Medico-legal aspects of gastrointestinal imaging practice

CHAPTER 2 Medico-legal aspects of gastrointestinal imaging practice


The past two decades have witnessed significant advances in clinical care; alongside this, national standards of care have been implemented. The availability and quality of information to inform care has also increased and various vehicles for sharing information and practice have been improved. To enhance services further, many non-medical health professionals such as gastrointestinal radiographers and gastroenterology nurses have engaged with a wide range of diagnostic and interventional/therapeutic advanced clinical roles. Not surprisingly, the potential to deliver a good standard of healthcare is high. In the past two decades, the rights of patients have also improved significantly; this includes the patient’s ability to: contribute to healthcare policy formation; receive information about their health and care; exercise choice on where and when they receive their care; exercise their right to complain about the standard of care they receive and, associated with this, their ability to initiate a [legal] negligence claim.

Negligence on the part of the healthcare team, or their employer, can result in a legal claim. Such claims are on the increase (Berlin, 1999; Alderson and Hogg, 2003), possibly because of a greater awareness about compensation being sought from a suboptimal outcome – where the fault lies with another, or possibly because there is a greater awareness of the claims process itself – particularly notable on local radio stations through advertising. Some argue that public expectations of healthcare have been raised to an unrealistic level (Butt, 1998) requiring an increasing emphasis to be placed upon educating the public about realistic expectations. This might be worth considering during your contact with patients during the explanatory and consenting phases.

Within this chapter, we shall explore aspects of clinical negligence associated with imaging and therapy of the GI tract. The general principles outlined are likely to apply to most countries; however, it is important that you familiarize yourself with the legal processes in the country in which you practice, because conceptual and procedural differences will exist. We will not consider the detail of the legal claims process; however, if this interests you we would recommend the article by Alderson and Hogg (2003) which explains the process of a legal claim in English law.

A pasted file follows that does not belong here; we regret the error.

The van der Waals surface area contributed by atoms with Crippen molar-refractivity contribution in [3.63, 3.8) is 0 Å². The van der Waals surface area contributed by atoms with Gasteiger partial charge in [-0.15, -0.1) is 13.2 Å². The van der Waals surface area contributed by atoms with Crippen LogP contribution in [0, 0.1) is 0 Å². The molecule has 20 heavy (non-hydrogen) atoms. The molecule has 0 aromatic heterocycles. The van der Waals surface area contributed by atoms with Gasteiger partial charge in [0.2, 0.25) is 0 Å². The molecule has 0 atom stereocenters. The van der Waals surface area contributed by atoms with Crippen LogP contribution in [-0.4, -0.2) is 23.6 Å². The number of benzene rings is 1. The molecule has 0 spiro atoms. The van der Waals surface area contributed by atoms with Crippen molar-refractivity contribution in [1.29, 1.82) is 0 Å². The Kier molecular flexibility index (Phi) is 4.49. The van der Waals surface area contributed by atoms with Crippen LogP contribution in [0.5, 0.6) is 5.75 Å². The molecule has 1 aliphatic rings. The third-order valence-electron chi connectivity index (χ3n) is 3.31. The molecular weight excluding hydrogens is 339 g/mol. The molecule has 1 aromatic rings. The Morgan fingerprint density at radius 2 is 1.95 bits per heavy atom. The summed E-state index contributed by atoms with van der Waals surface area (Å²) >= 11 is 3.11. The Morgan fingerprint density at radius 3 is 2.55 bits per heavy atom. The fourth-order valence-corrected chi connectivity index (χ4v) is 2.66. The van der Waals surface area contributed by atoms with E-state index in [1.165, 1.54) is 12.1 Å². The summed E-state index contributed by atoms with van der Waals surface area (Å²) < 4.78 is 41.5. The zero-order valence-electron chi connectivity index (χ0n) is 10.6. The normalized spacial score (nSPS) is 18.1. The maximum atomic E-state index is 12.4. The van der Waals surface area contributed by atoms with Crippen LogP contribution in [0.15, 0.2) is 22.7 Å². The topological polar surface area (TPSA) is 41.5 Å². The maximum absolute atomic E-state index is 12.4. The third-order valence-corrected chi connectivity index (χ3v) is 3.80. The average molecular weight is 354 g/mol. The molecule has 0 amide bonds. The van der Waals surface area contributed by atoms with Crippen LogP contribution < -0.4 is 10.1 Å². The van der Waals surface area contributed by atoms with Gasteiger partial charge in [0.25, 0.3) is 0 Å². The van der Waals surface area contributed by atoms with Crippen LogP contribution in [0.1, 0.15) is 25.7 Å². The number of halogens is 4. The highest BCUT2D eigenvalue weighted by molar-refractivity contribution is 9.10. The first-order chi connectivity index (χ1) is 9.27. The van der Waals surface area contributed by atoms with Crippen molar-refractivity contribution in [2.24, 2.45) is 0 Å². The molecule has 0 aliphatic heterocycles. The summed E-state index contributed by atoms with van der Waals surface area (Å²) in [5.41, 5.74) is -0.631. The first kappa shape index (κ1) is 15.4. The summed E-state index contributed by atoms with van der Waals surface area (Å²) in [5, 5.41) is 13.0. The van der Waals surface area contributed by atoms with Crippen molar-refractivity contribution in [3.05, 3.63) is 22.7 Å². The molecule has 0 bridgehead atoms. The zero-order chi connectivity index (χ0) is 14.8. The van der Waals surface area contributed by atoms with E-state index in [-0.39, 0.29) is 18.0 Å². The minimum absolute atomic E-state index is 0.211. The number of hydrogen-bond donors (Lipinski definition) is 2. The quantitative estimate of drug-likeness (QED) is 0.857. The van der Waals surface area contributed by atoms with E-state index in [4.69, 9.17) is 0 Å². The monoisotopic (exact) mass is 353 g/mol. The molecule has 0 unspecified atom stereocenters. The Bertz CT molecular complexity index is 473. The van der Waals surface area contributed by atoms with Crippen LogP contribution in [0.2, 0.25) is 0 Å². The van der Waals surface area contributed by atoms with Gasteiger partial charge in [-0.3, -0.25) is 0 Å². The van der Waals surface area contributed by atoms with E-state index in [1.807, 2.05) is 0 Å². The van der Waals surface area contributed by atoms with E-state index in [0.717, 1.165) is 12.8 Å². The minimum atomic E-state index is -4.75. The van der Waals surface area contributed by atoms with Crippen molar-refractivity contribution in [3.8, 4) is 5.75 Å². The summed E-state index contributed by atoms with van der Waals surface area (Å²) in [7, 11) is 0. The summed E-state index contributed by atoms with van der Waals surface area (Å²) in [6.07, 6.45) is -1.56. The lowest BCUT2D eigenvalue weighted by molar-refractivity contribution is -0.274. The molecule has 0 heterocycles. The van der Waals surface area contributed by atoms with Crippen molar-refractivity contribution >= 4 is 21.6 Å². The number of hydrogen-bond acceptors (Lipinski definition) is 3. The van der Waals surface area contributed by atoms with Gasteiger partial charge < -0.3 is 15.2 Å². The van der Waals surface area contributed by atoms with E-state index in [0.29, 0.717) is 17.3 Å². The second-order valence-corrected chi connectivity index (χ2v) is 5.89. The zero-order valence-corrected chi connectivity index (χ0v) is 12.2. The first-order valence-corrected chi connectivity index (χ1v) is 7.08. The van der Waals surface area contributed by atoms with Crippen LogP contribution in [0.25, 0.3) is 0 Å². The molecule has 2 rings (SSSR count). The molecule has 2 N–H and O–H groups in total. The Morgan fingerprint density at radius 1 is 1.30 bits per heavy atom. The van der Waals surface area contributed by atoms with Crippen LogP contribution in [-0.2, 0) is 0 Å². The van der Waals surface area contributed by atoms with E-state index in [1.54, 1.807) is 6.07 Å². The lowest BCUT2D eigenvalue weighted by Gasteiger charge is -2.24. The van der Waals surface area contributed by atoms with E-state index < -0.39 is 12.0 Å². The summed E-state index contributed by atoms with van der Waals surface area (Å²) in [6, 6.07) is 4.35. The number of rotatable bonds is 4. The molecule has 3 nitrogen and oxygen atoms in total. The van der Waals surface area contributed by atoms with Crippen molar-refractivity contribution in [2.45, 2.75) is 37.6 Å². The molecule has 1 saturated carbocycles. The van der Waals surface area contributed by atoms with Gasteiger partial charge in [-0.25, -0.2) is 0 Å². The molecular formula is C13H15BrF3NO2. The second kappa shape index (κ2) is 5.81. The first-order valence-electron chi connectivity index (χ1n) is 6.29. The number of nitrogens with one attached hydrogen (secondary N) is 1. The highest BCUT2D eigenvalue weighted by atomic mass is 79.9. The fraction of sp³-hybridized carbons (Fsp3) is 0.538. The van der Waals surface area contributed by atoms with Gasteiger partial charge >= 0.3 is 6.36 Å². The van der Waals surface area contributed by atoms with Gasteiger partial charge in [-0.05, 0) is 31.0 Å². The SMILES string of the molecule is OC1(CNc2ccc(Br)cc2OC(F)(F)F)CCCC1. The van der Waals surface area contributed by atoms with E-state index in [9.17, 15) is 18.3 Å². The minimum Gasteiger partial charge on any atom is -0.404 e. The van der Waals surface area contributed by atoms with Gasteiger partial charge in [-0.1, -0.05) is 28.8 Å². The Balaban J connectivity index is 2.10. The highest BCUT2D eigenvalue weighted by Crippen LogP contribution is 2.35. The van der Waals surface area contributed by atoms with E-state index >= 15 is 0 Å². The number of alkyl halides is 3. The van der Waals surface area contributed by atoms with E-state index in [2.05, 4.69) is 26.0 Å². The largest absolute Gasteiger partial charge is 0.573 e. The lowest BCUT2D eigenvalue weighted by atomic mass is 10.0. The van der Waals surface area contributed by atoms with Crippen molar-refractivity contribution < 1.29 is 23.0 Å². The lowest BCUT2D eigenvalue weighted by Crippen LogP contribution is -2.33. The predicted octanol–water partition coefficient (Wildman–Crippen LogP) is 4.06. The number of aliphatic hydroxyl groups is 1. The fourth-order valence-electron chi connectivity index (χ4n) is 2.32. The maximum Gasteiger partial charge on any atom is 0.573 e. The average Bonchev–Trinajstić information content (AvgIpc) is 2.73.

Where might negligence claims arise in GI imaging and therapy?

A claim can arise whenever a patient in your care is exposed to a risk that has not been explained adequately, minimized appropriately or contingency planned for. If your patient feels aggrieved by their standard of care, they may seek legal advice on what might be done to help them. Important points for you to consider about your clinical practice are:

Table 2.1 offers a number of circumstances where claims might arise.

Table 2.1 Circumstances in which claims could arise

Category of claims Examples
Inadequate patient care

Poor medicines management for the prescription, supply and administration (including x-ray contrast media)

Poor radiation protection measures

A lack of competence to perform the task

Failure to articulate significant known risks about the procedure to your patient

Failure to interpret and articulate the result of a diagnostic procedure

Inadequate communication of bad news to patients  

On examining the list in Table 2.1, it becomes clear that the points are representative of unreasonable/poor clinical practice. Alternatively, engaging in reasonable clinical practice (the converse of the above) would improve the patient experience and outcome and also minimize the chance of a legal claim. Reasonable clinical practice, therefore, does not need to have a purely litigious basis; its basis would build on reasonable standards of care and management that are expected of highly skilled and educated practitioners.

Dec 26, 2015 | Posted by in GASTROINTESTINAL IMAGING | Comments Off on Medico-legal aspects of gastrointestinal imaging practice
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